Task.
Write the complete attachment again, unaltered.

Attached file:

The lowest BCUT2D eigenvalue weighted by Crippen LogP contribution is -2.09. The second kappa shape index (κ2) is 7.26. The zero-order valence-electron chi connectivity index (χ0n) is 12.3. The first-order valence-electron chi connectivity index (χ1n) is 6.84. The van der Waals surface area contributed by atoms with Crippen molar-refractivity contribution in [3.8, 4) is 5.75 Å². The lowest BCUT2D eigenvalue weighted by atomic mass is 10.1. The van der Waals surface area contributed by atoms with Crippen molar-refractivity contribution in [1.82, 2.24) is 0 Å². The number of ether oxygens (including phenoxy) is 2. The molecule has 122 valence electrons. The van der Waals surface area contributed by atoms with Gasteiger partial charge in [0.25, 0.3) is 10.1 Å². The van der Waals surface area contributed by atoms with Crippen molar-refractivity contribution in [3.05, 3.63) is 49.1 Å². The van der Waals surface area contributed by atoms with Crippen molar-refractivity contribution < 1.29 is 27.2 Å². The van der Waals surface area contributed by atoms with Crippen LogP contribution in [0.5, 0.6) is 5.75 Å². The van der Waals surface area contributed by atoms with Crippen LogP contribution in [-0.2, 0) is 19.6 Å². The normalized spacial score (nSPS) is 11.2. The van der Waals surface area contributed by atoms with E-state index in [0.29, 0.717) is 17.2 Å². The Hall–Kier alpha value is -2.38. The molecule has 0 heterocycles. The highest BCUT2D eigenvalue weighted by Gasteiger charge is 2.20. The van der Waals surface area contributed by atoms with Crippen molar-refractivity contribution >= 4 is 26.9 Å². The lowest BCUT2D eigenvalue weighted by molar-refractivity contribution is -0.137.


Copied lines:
The lowest BCUT2D eigenvalue weighted by Crippen LogP contribution is -2.09. The second kappa shape index (κ2) is 7.26. The zero-order valence-electron chi connectivity index (χ0n) is 12.3. The first-order valence-electron chi connectivity index (χ1n) is 6.84. The van der Waals surface area contributed by atoms with Crippen molar-refractivity contribution in [3.8, 4) is 5.75 Å². The lowest BCUT2D eigenvalue weighted by atomic mass is 10.1. The van der Waals surface area contributed by atoms with Crippen molar-refractivity contribution in [1.82, 2.24) is 0 Å². The number of ether oxygens (including phenoxy) is 2. The molecule has 122 valence electrons. The van der Waals surface area contributed by atoms with Gasteiger partial charge in [0.25, 0.3) is 10.1 Å². The van der Waals surface area contributed by atoms with Crippen molar-refractivity contribution in [3.05, 3.63) is 49.1 Å². The van der Waals surface area contributed by atoms with Crippen molar-refractivity contribution < 1.29 is 27.2 Å². The van der Waals surface area contributed by atoms with Crippen LogP contribution in [0.5, 0.6) is 5.75 Å². The van der Waals surface area contributed by atoms with Crippen LogP contribution in [-0.2, 0) is 19.6 Å². The normalized spacial score (nSPS) is 11.2. The van der Waals surface area contributed by atoms with E-state index in [0.29, 0.717) is 17.2 Å². The Hall–Kier alpha value is -2.38. The molecule has 0 heterocycles. The highest BCUT2D eigenvalue weighted by Gasteiger charge is 2.20. The van der Waals surface area contributed by atoms with Crippen molar-refractivity contribution >= 4 is 26.9 Å². The lowest BCUT2D eigenvalue weighted by molar-refractivity contribution is -0.137.